The Privilege of the Non-Indebted
Being indebted steals away a lot of privilege and opportunities to do something better. Think of it as being chained into an iron rod, and the bigger the debt, the bigger the rod. Sometimes, the chain would grow longer and allow us more movement. But no matter how long, we are in fact, still chained.
The opposite side is the life of the non-indebted. They are not chained to any rod, they are free to move in any direction and in any distance. This freedom benefits scales linearly, but the restraint of debt scales exponentially.
People that are in debt are unable to take risks that might yield greater value. They are bound to small risks that ensure they can still pay their debt when it's due. The inability to take the bigger risk due to the chain of debt limits the individual ability to increase their yield.
People with no debt can take a break from their work to learn something new. They can spend more of their time planting seeds that will yield something in the future instead of spending all their team hustling to get their debt paid. They can take a step back from life, and carefully weigh their options before making significant decisions.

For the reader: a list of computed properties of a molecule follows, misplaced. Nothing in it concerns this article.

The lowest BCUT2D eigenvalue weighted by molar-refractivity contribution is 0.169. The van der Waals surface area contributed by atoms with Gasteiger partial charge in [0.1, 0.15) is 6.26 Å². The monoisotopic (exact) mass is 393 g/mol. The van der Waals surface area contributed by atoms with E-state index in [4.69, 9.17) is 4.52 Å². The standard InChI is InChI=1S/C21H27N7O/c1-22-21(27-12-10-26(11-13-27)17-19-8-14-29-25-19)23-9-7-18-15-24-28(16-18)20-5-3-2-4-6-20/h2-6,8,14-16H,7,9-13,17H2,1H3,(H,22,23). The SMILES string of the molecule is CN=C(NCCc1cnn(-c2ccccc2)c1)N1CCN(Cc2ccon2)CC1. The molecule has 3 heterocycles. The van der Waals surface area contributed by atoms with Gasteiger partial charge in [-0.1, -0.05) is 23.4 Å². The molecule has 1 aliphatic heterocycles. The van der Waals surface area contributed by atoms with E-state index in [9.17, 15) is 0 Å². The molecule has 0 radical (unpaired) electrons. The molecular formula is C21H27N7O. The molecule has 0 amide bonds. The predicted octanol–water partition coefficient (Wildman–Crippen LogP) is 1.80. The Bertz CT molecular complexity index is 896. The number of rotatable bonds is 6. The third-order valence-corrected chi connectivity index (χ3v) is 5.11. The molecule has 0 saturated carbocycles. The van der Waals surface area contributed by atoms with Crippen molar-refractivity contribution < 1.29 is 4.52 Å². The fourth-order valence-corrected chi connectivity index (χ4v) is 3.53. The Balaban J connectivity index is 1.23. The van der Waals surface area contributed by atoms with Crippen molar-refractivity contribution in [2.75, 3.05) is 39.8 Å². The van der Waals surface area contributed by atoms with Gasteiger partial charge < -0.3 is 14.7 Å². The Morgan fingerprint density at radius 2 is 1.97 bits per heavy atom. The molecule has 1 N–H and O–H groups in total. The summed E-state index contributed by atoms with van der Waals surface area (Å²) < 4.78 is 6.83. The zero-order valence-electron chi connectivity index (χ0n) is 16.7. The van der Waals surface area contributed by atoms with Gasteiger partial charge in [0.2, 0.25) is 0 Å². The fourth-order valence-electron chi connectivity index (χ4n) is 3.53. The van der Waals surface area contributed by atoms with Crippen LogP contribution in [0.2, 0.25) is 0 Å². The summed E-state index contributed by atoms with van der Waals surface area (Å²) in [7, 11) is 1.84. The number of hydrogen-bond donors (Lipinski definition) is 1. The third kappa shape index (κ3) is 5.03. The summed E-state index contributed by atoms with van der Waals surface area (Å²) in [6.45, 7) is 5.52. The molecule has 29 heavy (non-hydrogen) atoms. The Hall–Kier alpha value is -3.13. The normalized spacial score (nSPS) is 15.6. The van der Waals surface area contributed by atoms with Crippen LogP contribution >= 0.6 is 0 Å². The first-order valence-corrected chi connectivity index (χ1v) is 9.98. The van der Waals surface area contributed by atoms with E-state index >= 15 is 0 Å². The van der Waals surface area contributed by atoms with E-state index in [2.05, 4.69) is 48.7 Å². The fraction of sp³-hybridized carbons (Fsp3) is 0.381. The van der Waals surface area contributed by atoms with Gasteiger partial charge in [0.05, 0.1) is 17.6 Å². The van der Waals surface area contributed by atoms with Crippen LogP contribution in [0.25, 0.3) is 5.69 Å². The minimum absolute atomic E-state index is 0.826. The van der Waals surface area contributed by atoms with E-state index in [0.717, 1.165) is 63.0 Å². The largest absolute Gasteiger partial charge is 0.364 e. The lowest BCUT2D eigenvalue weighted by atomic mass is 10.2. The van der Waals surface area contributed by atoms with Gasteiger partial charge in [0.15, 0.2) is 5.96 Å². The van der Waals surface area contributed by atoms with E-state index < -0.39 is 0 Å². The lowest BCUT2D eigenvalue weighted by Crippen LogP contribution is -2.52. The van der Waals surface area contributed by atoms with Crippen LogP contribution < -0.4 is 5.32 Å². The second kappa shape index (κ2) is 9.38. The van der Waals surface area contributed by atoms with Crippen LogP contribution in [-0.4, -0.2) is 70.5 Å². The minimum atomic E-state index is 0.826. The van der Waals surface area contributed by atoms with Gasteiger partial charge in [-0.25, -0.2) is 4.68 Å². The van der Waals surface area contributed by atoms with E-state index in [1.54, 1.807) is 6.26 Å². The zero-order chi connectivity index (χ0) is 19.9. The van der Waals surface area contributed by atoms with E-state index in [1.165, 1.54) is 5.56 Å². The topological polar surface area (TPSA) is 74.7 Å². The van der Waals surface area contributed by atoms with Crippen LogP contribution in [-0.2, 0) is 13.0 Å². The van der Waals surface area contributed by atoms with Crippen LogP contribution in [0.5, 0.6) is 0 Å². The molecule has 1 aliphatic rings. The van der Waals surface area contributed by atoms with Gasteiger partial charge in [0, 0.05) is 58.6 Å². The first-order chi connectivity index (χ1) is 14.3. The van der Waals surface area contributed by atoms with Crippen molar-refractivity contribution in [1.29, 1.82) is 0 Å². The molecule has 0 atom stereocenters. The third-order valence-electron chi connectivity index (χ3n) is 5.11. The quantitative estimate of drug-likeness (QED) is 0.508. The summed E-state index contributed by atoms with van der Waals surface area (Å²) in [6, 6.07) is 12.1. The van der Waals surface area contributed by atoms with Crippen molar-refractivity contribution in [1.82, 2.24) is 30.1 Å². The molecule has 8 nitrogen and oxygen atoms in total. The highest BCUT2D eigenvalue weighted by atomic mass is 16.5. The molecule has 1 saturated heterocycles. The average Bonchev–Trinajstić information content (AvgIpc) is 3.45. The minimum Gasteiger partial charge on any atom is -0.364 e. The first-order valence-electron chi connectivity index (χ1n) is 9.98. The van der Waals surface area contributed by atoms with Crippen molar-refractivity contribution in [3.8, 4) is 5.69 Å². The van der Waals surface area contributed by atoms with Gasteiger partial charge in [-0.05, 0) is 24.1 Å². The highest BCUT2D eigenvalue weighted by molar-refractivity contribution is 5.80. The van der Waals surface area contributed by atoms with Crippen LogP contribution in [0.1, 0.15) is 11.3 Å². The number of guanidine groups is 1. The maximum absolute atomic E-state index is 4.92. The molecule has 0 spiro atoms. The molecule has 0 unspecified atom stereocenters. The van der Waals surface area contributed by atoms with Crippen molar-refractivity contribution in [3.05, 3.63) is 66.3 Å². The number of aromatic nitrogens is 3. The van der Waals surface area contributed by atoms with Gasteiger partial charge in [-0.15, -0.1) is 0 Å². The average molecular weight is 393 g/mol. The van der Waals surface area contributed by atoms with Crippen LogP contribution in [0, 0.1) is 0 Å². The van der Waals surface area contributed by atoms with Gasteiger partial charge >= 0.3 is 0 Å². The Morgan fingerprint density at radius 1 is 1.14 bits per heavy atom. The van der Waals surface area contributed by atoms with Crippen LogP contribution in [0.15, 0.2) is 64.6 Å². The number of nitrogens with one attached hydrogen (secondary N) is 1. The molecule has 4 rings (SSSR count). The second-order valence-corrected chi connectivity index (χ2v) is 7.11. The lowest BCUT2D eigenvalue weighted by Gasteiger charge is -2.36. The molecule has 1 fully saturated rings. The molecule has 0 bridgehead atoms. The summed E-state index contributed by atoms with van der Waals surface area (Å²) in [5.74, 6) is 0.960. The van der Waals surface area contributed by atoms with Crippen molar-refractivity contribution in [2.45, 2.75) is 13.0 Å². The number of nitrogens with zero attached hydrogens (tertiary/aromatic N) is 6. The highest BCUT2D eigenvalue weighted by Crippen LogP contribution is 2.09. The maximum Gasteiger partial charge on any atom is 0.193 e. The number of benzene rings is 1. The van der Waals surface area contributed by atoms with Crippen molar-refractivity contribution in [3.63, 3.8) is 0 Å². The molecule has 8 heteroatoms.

This scales from individuals to startups that loan a lot of money. Now, they are bound to scale up and do whatever it costs to become profitable or go bankrupt. This leads to a lot of mischievous acts being taken to get profits. From dark patterns to data manipulation — being in debt, not only take away the freedom of time, but the freedom of doing something good as well.
The effect is not the same between people and startups. For when a startup goes bust, it evaporated into thin air. But for people to go default on their debt, is a significant thing that will affect them for the rest of their life.
It is a reminder to myself if I am about to put myself into the strangling chain of debt. Do I have enough strength to break free from it? Or will I be eternally chained and be rid of my freedom to decide; not based on the haunting time, nor based on the scale of the risk — but based on the quality of the decision?